Zero2

Mitsubishi Zero

Aircraft carrier Chitose -- Barely seen, but shown as one of the carriers launching Zeroes, Chitose (千歳) was a light aircraft carrier of the Imperial Japanese Navy during World War II. It should not be confused with the earlier Japanese cruiser Chitose. First laid down as a seaplane tender in 1934 at Kure Navy yard, the ship originally supported reconnaissance float planes Kawanishi E7K Type 94 "Alf", and the Nakajima E8N Type 95 "Dave". Although it has been speculated that Chitose also carried Type A midget submarines, only her sister ship, the Chiyoda had that capability. Chitose saw several naval actions, taking part in the Battle of Midway though seeing no combat there. She was heavily damaged off Davao, Philippines on 4 January 1942. She covered the Japanese landings in the East Indies and Gilbert Island in January 1942, and was damaged in the Eastern Solomons in August 1942. As the Japanese became aware of the importance of carrier aviation, the Chitose was converted to a light carrier at Sasebo Navy Yard commencing 26 January 1943, and was recommissioned 1 November 1943 as CVL (24) and completed as carrier 1 January 1944 and assigned to CarDiv 3. Other carriers in the group included the Chiyoda, Shokaku, and Zuikaku.
Chitose copy

Carrier Chitose

Heavy cruiser Takao -- Takao (高雄) was the first of four Takao-class heavy cruisers, designed to be an improvement over the previous Myoko-class design. The Myoko had proved to be unstable and required modifications, which were incorporated into the Takao design. The Takao-class ships were approved under the 1927 fiscal year budget as part of the Imperial Japanese Navy's strategy of the Decisive Battle, and forming the backbone of a multipurpose long-range strike force. Takao was built by the Yokosuka Naval shipyards, and like her sister ships, was named after a mountain.

Admiral Hipper class cruiser -- Designed along the lines of a treaty heavy cruiser, Germany, not a party to the Washington treaty, nonetheless gave little consideration to the treaty limit of 10,000 tons displacement. The design for the Hipper-class began at 12,500 tons and increased steadily during development. To some degree, the ships were a German response to the 8-inch (203 mm) gun French cruiser Algérie which was a counter to the Italian cruisers of the Mediterranean. Several different gun calibers were considered for the Hipper design, but finally a battery of eight 8-inch (203 mm) guns was selected for the Hipper. This gave them comparable firepower to a British County class cruiser, despite being considerably larger. Troublesome propulsion limited cruising range to 5,000 nautical miles (9,000 km) at 15 knots (28 km/h) – far less than the original design goal of 6,500 nautical miles (12,000 km) at 17 knots (31 km/h). After construction of Hipper and Blücher, the design was slightly enlarged, although major features remained similar. Of this new design, only one of three begun was completed – the Prinz Eugen. For those viewers who felt that the Neuroi was shaped like an atomic bomb, the Prinz Eugen would an especially appropriate choice. Taken by the US Navy as war reparations, the now USS Prinz Eugen survived two nuclear tests with only minor damage. However, by then it was too irraditated to undergo regular repairs to fix leaks in the hull, and was scuttled.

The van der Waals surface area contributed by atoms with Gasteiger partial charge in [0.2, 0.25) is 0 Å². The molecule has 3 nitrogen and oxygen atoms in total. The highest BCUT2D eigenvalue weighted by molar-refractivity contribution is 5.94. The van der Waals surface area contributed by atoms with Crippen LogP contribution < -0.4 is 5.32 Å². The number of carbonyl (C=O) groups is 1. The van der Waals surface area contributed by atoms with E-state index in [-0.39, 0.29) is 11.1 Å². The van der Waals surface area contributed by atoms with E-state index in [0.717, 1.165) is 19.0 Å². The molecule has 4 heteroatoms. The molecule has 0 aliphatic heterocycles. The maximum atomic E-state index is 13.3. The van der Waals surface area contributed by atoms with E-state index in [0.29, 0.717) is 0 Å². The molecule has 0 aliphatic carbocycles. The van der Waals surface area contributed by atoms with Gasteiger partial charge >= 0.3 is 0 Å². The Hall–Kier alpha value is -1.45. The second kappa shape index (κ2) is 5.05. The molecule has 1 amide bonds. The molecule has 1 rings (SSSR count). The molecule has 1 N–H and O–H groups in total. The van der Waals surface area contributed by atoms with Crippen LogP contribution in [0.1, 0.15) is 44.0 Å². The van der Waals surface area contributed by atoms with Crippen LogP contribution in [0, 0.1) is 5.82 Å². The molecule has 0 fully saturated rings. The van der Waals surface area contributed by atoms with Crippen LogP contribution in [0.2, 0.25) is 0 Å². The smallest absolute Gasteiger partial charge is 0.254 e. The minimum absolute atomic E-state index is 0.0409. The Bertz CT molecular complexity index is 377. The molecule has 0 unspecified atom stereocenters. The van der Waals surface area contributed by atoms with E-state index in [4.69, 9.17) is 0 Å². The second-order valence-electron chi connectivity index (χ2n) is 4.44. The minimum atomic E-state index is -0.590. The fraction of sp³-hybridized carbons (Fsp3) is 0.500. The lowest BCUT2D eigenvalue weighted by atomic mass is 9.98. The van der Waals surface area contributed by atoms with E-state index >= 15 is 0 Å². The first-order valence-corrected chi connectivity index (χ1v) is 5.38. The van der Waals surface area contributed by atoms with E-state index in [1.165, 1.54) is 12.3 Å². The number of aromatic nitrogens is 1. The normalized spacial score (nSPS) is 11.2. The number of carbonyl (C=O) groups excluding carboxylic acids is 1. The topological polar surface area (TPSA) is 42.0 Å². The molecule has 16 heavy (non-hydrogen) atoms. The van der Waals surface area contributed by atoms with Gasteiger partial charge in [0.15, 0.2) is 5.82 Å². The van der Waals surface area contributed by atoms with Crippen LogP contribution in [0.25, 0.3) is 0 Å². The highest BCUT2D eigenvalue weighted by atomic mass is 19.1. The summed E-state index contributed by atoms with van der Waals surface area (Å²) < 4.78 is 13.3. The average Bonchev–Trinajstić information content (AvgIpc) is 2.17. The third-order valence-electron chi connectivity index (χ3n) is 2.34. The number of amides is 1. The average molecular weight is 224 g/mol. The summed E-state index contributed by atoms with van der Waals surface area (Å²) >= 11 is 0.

Takao-hipper copy

Heavy cruiser Takao/Admiral Hipper class cruiser

Mitsubishi F1M -- The Mitsubishi F1M (Allied reporting name "Pete") was a Japanese reconnaissance floatplane of World War II. It was the last biplane type of the Imperial Japanese Navy, with 1,118 built between 1936 and 1944. The Navy designation was "Type Zero Observation Seaplane" (零式水上観測機), not to be confused with the Type Zero Carrier Fighter or the Type Zero Reconnaissance Seaplane. The F1M was originally built as a catapult-launched reconnaissance float plane, specializing in gunnery spotting. However the "Pete" took on a number of local roles including area-defense fighter, convoy escort, bomber, anti-submarine, maritime patrol, rescue and transport. The type fought dogfights in the Aleutians, the Solomons and several other theaters.
F1m copy

Mitsubishi F1M

Kyūshū J7W1 Shinden -- The Kyūshū J7W1 Shinden (震電, "Magnificent Lightning") fighter was a World War II Japanese propeller-driven aircraft prototype that was built in a canard design. The wings were attached to the tail section and stabilizers were on the front. The propeller was also in the rear, in a pusher configuration. It was expected to be a highly maneuverable interceptor, but only two were finished before the end of war. Plans were also drawn up for a jet-powered version (J7W2 Shinden Kai), but this never left the drawing board. The J designation was used by land based fighters of the Imperial Japanese Navy and the W is for Watanabe designed (though the factory changed its name in 1943 to Kyūshū.) The J7W was developed for the Imperial Japanese Navy as a short-range interceptor in a specific response to the B-29 Superfortress raids on the Japanese homeland. For this type of mission, the J7W was armed with 4 forward-firing 30mm cannons in the nose. It was to be operated from land bases.
Shinden copy

Kyushu J7W1 Shinden

<< 07: "Creeping About" ^^ Strike Witches Season 2 Overview ^^ 09: "The Bridge to Tomorrow" >>